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Ashur Etwebi, Tripoli, Libya: Because the tongue of narrative in short story is richer with silence than the tongue of narrative in novel: do you agree that the skills of fiction writer are more challenged in writing short stories than in writing novels?

Zukiswa Wanner: There is some truth to that. You can only use a minimal amount of characters and in doing that, you need to ensure that you make your story tighter and more appealing.

 


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Pascal, London, U.K.: Where do you draw your ideas from? When and how do you usually write?

Maxine Case: My ideas come from various sources, from the stories I grew up with - I was lucky to have a strong oral tradition in my family, things I read about; hear. If something stays with you, it almost begs to be written.

I am currently a writer in residence at the City of Asylum/Pittsburgh, so I write throughout the day in fits and starts.


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Bonface, Kakamega, Kenya: I have read the swahili literature play book titled 'Masahibu ya ndugu Jero" english translation (The Trials of Brother Jero). Did you authorize this translation, and if yes:
1. why did you let it be a swahili version?
2. Do you know the impact the swahili version had to it's readers(what was the readers feedback?)
3. How much did you earn monetary speaking from this Swahili translated version?

Maxine Case: Erm, as far as I know, The Trials of Brother Jero was written by Wole Soyinka. He would be a better person to answer this question.


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Manju Kanchuli, Napal: What is the taste, interest and demand of the readers of fiction writing in South Africa regarding subject matter and the way of writing styled. Would you like to say a few words about it?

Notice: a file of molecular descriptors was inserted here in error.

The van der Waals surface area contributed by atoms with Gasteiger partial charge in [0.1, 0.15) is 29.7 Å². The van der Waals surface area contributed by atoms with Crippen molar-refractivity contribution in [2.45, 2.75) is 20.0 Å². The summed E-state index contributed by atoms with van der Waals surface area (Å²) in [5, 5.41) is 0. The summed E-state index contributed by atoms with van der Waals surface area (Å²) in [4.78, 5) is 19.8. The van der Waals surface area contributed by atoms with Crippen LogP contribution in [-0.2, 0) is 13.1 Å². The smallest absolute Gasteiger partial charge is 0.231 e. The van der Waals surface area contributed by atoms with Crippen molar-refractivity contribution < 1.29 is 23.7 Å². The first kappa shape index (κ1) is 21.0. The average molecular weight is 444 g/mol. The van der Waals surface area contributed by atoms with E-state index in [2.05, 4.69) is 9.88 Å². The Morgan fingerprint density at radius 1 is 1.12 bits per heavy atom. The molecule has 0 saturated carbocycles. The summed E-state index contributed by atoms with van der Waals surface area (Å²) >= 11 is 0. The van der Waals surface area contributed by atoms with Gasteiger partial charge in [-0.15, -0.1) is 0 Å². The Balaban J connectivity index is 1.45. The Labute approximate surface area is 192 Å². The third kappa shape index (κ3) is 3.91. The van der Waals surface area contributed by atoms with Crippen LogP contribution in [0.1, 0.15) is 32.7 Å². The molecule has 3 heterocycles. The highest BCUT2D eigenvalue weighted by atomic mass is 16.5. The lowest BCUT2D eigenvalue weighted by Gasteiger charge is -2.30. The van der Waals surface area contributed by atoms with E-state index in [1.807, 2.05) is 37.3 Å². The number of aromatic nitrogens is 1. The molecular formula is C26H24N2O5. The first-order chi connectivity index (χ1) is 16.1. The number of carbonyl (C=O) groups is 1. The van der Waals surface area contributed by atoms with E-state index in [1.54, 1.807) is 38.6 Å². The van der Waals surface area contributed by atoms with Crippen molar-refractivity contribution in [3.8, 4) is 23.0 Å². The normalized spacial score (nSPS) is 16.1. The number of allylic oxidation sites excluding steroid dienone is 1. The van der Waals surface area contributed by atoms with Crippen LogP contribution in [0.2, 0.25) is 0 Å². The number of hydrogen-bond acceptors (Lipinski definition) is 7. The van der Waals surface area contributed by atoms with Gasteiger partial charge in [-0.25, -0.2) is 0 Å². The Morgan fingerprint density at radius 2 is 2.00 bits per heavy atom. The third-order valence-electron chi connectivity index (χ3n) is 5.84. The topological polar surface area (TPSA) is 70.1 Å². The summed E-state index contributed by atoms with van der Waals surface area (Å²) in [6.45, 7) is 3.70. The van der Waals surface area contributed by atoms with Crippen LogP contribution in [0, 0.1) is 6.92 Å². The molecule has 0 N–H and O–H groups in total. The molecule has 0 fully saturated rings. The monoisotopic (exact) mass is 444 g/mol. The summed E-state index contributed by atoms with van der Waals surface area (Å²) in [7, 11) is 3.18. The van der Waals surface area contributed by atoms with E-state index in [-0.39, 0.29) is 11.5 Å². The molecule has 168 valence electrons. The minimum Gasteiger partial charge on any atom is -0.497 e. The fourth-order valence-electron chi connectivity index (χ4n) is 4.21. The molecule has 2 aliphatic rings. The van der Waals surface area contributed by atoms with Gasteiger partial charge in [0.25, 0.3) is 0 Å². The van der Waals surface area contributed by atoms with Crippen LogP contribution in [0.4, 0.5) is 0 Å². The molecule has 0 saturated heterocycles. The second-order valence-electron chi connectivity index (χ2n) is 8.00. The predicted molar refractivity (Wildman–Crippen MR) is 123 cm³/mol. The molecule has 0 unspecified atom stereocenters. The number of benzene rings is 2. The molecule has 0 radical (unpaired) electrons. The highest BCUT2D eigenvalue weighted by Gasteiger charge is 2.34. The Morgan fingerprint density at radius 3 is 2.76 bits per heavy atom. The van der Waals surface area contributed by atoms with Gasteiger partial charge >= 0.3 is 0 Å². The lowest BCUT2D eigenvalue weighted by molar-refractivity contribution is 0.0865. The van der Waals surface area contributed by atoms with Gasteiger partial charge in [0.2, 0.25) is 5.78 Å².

Maxine Case: I don't think that there is one thread of interest or demand regarding subject matter. Many South Africans have expressed fatigue at the the so-called struggle novel, but I think that there remains a place to explore the undocumented stories, not only of this time, but earlier too. Generally, South Africans are no different to the rest of the world in terms of the kinds of books they buy. As South African authors, we have to compete with books written by international authors more so than amongst each other. As I'm sure Zuki will mention, the South African book-buying audience is far too small, which I hope will change during my lifetime at least.


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Ashur Etwebi, Tripoli, Libya: Because the tongue of narrative in short story is richer with silence than the tongue of narrative in novel: do you agree that the skills of fiction writer are more challenged in writing short stories than in writing novels?

Maxine Case: I can't answer for all fiction writers, but I find writing short stories and novels to be very different experiences. I wouldn't say that one is more challenging than the other. I also think that novels too can be "rich with silence", and which I explored in All We Have Left Unsaid.


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Kecia, Iowa City: Hi Maxine! Simple question: How are you liking Pittsburgh?

Maxine Case: [Ask Joe show you what I wrote, which sums up my thoughts on Pittsburgh.] Generally, I do like it, but this weekend we had to be evacuated to a hotel due to the snow storm, which left us without electricity. I became a Steelers supporter and way too fond of Primanti sandwiches. The best thing about where we are staying is that it meant a lot of time to write without as many distractions as in Iowa City.